• Profile

Researchers find glucose levels of nondiabetic people vary more than thought

MedicalXpress Breaking News-and-Events Apr 19, 2024

A medical researcher at Tel Aviv University, working with a group of computer scientists at the Weizmann Institute of Science, both in Israel, has found that fasting glucose levels in nondiabetic people vary more than previously thought. In their study, published in the journal Nature Medicine, the group studied fasting glucose levels for thousands of nondiabetic volunteers who wore continuous glucose monitoring devices.

Currently, people are diagnosed with diabetes or prediabetes via lab reports—patients give blood, which is processed in two ways: testing blood for glycated hemoglobin levels and for elevated plasma fasting glucose (FG) levels. While the second test can be done more easily using test strips and a portable testing device, it is also used more often in assessing whether a patient needs medication to stabilize glucose levels in the blood.

But, as the researchers note, such diagnostics are done using very few blood samples, which may provide doctors with an incomplete picture of true FG levels in patients. That could lead to misdiagnoses in patients. To find out if this might be the case, the research team recruited 8,315 nondiabetic volunteers who wore continuous glucose monitoring (CGM) devices.

A CGM is an adhesive patch applied to the skin that sends signals wirelessly to a smartphone. Participants fasted for a minimum of eight hours prior to a 6 a.m. to 9 a.m. comparison window every day of the study.

The study covered 59,569 of these morning windows, and the researchers found the average level was 96.2 ± 12.87 mg dl−1 and that the group had a standard deviation of 7.52 ± 4.31 mg dl−1. They also found considerable variability in FG levels in the same people, which suggests that relying on just one or two blood tests gives incomplete results, meaning that using CGM devices to diagnose type II diabetes may provide better results.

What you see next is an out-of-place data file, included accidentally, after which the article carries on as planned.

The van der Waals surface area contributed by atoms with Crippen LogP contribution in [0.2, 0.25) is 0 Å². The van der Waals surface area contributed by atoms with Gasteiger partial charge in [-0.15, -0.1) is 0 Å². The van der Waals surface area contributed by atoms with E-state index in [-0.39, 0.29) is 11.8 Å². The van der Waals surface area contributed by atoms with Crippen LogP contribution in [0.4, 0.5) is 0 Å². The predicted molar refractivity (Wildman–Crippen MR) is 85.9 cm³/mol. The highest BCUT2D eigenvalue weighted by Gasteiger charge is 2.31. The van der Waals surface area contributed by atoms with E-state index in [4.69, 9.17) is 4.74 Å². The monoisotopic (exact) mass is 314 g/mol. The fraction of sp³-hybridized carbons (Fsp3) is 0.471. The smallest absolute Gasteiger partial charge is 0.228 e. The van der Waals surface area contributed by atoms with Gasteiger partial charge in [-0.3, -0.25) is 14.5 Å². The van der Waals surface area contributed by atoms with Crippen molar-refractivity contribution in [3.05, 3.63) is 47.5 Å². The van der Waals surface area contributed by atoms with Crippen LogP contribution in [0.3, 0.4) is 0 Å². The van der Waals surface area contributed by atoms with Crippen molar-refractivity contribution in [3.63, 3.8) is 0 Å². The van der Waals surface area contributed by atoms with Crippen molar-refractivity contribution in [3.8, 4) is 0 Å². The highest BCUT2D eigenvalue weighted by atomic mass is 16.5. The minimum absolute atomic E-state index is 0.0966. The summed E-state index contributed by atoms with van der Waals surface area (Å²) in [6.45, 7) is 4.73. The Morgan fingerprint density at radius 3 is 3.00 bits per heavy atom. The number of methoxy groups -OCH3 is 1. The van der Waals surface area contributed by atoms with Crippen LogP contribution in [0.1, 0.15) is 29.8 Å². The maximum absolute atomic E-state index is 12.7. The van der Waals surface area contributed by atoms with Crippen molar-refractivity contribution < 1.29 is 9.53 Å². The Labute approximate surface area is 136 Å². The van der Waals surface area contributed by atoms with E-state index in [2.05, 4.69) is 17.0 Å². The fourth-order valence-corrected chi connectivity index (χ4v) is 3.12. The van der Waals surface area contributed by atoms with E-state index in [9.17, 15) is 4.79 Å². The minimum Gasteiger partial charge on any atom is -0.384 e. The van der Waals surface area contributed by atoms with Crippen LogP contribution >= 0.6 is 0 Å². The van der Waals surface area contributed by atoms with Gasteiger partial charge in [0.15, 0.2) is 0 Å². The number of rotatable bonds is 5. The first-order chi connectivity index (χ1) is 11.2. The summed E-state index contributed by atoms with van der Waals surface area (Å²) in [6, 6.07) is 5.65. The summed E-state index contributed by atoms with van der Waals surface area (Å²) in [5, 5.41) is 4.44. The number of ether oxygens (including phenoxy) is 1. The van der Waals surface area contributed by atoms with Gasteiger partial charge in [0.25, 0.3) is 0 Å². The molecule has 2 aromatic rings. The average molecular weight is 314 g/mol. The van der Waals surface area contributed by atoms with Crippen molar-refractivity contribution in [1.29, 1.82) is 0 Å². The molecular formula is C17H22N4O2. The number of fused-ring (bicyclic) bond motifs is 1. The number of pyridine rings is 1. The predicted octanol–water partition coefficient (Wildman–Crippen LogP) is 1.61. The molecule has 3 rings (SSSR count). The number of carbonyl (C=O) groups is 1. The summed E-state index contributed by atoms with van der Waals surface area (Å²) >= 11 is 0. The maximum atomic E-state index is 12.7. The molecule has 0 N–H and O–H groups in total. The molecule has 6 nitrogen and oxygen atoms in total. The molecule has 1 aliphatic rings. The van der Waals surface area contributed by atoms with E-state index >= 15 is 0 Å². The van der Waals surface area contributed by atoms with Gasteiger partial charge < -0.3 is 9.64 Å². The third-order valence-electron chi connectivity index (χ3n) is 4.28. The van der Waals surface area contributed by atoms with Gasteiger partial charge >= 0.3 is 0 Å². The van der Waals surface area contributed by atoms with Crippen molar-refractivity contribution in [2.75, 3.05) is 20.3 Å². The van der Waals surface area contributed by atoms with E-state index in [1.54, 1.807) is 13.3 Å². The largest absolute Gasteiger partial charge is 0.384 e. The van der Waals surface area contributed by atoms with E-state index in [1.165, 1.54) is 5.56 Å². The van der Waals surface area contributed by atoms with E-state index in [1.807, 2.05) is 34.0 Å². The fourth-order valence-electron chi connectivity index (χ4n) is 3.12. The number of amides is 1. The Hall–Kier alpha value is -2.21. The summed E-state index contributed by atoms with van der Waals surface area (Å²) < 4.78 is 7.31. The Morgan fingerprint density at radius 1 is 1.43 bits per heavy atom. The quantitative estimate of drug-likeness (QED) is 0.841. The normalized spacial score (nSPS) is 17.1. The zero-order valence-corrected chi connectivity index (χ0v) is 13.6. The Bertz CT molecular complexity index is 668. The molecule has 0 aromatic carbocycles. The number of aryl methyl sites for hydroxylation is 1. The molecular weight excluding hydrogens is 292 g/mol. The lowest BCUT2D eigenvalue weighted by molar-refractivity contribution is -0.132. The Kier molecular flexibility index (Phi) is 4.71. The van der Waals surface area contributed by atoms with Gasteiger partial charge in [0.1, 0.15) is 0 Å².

The research team also noted that fasting duration appeared to have little correlation to FG levels or associations with other clinical measures, which they suggest hints at the possibility that FG levels may be impacted by other, still unknown, body processes.

© 2024 Science X Network

--Bob Yirka, Medical Xpress

Go to Original
Only Doctors with an M3 India account can read this article. Sign up for free or login with your existing account.
4 reasons why Doctors love M3 India
  • Exclusive Write-ups & Webinars by KOLs

  • Nonloggedininfinity icon
    Daily Quiz by specialty
  • Nonloggedinlock icon
    Paid Market Research Surveys
  • Case discussions, News & Journals' summaries
Sign-up / Log In
M3 app logo
Choose easy access to M3 India from your mobile!

M3 instruc arrow
Add M3 India to your Home screen
Tap  Chrome menu  and select "Add to Home screen" to pin the M3 India App to your Home screen